With 2018 well and truly underway, we’re taking a moment to appreciate the home decor trends that have fought their way into our hearts and houses.
Knot cushions come and go, but these home decor trends are here to stay.
Themed Colour Palettes
Millennial pink has been on its last legs for a while now, but this doesn’t mean we should toss our pink picks. Instead, our experts advise us to shift focus and create depth with deeper hues.
“Pink still has its place but in less of a Millennial Pink way. It will take on a deeper and more sophisticated character when paired back with more earthy neutrals and berry hues,” says Jessi and Sarah.
“We are seeing a much warmer palette starting to develop after a few years of lighter, pastel hues,” adds Jono.
“Earth clay reds, olive greens and dirty mustard yellows are starting to take centre stage. They’re perfect to add a bit of depth and warmth into your home especially as we head towards the cooler months.”
On the hunt for some new house decorating ideas? Look to the Australian landscape for hue inspiration.
Add a touch of personality with texture
The polished look has begun to take the backseat as home makers embrace a more personalised approach in the home.
Not everything needs to look new anymore, and texture is perhaps the easiest place to start when it comes to injecting your personality into a space.
“Long-tassel cushions, textured throws and a more handmade aesthetic is really becoming prominent,” says Jono, adding: “Just remember, try a pop of colour with it!”
Jessi and Sarah agree wholeheartedly. “Tassels and fringing are still around but are being presented in natural colours and textures such as jute, cotton and raffia.”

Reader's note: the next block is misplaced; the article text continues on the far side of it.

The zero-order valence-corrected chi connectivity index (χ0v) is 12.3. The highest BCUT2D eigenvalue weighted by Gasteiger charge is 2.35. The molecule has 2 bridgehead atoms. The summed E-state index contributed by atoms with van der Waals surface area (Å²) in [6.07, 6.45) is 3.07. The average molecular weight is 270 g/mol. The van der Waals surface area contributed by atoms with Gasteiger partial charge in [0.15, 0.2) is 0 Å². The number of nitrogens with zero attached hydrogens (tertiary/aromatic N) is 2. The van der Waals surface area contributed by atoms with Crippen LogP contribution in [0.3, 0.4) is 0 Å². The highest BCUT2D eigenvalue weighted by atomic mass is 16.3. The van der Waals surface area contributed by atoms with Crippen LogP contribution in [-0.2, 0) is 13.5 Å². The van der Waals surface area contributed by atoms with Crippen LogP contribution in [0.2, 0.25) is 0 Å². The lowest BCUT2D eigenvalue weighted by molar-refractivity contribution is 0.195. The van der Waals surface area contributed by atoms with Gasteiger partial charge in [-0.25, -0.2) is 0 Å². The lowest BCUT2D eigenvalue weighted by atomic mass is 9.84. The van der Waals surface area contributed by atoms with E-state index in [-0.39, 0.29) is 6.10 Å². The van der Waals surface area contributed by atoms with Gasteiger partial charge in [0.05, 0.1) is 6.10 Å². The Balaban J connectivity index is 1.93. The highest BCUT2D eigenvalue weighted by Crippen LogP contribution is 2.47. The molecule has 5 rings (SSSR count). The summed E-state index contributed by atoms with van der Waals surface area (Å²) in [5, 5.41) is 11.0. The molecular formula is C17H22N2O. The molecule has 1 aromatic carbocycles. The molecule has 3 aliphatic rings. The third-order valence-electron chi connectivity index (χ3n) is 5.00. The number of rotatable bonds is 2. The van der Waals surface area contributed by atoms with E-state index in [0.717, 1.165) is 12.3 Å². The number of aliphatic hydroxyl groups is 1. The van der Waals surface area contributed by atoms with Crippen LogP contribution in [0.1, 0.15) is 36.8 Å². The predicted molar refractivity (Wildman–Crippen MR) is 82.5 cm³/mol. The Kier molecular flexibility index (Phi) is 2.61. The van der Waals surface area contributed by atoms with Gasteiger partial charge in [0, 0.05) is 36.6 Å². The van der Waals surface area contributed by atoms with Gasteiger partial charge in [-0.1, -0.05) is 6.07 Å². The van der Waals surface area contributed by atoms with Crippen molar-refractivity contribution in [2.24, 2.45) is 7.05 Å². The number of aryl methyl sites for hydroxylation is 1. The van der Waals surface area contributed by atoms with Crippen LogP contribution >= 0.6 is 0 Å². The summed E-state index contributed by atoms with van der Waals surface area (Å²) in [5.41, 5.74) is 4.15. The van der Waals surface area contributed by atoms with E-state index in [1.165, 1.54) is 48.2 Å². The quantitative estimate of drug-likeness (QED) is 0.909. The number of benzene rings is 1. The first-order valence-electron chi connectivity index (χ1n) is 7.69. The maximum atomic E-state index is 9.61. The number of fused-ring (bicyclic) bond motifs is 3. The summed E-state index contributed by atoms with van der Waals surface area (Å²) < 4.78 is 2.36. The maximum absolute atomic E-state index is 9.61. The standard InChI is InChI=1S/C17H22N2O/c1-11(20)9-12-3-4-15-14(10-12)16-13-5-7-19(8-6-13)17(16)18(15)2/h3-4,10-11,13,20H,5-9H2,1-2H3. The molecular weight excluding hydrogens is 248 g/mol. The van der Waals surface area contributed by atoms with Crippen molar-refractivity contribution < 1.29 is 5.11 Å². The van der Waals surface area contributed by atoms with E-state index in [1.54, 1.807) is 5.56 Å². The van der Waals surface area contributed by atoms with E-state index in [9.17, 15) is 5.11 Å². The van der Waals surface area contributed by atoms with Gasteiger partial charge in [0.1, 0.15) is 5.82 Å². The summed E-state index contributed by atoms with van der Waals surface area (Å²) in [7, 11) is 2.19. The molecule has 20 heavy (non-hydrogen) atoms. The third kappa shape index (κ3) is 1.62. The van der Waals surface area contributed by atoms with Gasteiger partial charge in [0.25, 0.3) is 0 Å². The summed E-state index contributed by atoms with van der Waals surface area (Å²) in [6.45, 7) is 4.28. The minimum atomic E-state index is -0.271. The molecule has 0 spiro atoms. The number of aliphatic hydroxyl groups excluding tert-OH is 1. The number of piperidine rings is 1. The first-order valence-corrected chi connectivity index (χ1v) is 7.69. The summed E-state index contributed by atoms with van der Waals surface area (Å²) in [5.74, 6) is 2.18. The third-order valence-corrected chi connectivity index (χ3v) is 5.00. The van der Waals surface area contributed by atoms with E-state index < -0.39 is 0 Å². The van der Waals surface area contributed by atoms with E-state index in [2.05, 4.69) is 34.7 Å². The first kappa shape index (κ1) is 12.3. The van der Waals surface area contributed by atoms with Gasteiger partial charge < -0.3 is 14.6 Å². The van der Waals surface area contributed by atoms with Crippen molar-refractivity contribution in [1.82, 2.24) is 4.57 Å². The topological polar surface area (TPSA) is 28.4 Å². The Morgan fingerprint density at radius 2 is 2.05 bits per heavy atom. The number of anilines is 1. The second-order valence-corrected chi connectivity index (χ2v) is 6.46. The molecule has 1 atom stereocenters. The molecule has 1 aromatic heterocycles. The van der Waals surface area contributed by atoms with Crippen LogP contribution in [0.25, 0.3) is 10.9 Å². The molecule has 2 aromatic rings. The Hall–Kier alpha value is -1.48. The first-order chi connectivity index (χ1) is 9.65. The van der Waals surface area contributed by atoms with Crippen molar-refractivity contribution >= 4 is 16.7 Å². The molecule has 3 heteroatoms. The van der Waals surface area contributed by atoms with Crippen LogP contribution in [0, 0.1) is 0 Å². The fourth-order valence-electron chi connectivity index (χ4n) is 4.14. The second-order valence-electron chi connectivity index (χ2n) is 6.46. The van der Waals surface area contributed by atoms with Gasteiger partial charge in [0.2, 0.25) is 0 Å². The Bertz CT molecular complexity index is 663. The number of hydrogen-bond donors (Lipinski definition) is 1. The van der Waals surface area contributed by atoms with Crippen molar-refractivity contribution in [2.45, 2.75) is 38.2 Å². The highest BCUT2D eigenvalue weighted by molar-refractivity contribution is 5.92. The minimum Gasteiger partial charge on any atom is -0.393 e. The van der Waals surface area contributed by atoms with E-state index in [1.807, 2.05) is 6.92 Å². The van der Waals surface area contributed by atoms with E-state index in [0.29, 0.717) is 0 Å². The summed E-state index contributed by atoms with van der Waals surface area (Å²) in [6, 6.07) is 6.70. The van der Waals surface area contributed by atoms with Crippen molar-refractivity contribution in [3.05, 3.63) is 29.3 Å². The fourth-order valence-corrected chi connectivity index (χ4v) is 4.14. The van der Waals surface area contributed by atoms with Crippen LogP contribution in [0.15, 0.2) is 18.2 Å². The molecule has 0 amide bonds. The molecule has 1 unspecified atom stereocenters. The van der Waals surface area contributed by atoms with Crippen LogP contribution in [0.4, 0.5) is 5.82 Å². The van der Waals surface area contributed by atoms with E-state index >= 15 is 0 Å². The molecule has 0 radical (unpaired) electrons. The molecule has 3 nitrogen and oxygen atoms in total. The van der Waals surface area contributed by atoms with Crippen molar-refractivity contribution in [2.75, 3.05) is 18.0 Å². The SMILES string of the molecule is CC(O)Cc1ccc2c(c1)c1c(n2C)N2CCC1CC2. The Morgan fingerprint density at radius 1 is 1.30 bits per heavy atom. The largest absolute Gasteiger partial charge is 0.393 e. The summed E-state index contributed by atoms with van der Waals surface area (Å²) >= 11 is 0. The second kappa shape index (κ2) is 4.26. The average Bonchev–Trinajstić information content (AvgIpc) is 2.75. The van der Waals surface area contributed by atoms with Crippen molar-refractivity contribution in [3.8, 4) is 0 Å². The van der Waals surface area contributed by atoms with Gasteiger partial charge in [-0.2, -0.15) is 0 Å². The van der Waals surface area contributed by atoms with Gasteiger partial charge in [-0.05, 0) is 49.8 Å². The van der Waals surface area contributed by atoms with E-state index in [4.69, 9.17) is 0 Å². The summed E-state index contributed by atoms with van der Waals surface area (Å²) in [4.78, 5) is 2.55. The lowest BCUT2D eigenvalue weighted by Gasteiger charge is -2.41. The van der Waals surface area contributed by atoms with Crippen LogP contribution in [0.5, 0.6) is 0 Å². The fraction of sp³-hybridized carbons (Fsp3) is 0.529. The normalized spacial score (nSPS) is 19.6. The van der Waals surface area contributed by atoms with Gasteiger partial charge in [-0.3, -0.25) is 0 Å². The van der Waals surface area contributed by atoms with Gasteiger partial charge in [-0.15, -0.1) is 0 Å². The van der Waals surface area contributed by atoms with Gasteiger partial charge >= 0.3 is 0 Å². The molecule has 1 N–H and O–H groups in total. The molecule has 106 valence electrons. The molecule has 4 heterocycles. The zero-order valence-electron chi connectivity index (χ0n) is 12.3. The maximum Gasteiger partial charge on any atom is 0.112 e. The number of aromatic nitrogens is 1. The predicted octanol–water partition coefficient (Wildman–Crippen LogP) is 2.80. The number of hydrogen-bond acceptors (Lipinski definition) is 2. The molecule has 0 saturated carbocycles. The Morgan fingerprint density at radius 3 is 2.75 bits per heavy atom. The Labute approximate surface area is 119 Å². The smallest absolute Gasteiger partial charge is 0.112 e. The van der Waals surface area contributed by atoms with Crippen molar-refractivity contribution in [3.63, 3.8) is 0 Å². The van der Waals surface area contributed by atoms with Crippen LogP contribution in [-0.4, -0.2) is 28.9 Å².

They continue: “Linen is still going strong but we’re noticing that printed linens are beginning to take over from their plain predecessors while denim cushions are adding yet another texture to the mix.”
Artistic forms take centre stage
For the first time in a long while, the seemingly never-ending reign of terrazzo has made way for more artistic forms.
“There’s been a surge of patterns inspired by line art emerging. Think Matisse and Picasso; simple line drawn faces and figures,” says Jono. “It’s showing up in artworks but also making its way to textiles too.”
Jessi and Sarah are looking to nature for inspiration in the pattern space. “Abstract animal prints and less literal palm leaf prints have been around for some time now.”
Handmade ceramics with a purpose
“Artisan made ceramics are here to stay,” Jono explains. “More and more local makers are trying their hand at the pottery wheel and the results are varied and amazing. While larger retailers are mass producing ‘organic look’ homewares, nothing beats the real thing.
“If you’re finding yourself buying a beautiful, handmade piece, the most important tip is to use it – they’re no good sitting on the shelf! A lot of makers will give advice and instructions on how durable their pieces are; show off these stunners and make use of them around the house.”
Related: Top 6 tile trends of 2018
Jessi and Sarah, meanwhile, are taking their homewares away from horizontal spaces, and up onto mixed media wall decor.
“Think wall hooks, animal skulls, cuttlebone shell necklaces, rattan shelves, weavings and vintage mirrors – anything 3D and textured that isn’t a print or canvas that can either live on its own or in a cluster with other elements, even if it is as a side kick to traditional framed artwork.”
Furniture steps back in time
“Rattan is a big one at the moment,” says Jessi and Sarah. “Dining chairs, day beds, bed heads, coffee tables, mirrors and lighting – they are all sporting the laidback and understated vibes happening in interiors at the moment.”
Instead of thinking about the future in furniture, Jono advises that we should actually be looking to the past – more specifically, the ’80s.
“One of my favourite trends is the throwback to the eighties,” he says. “Tubular frames, curved sofas, over-padded cushions; these are all starting to make an appearance across many furniture retailers.
“What makes it different from the first time around is the use of colours, refinement and the materials. It might take a bit to wrap your head around, but trust me, this one is going to be really fun!”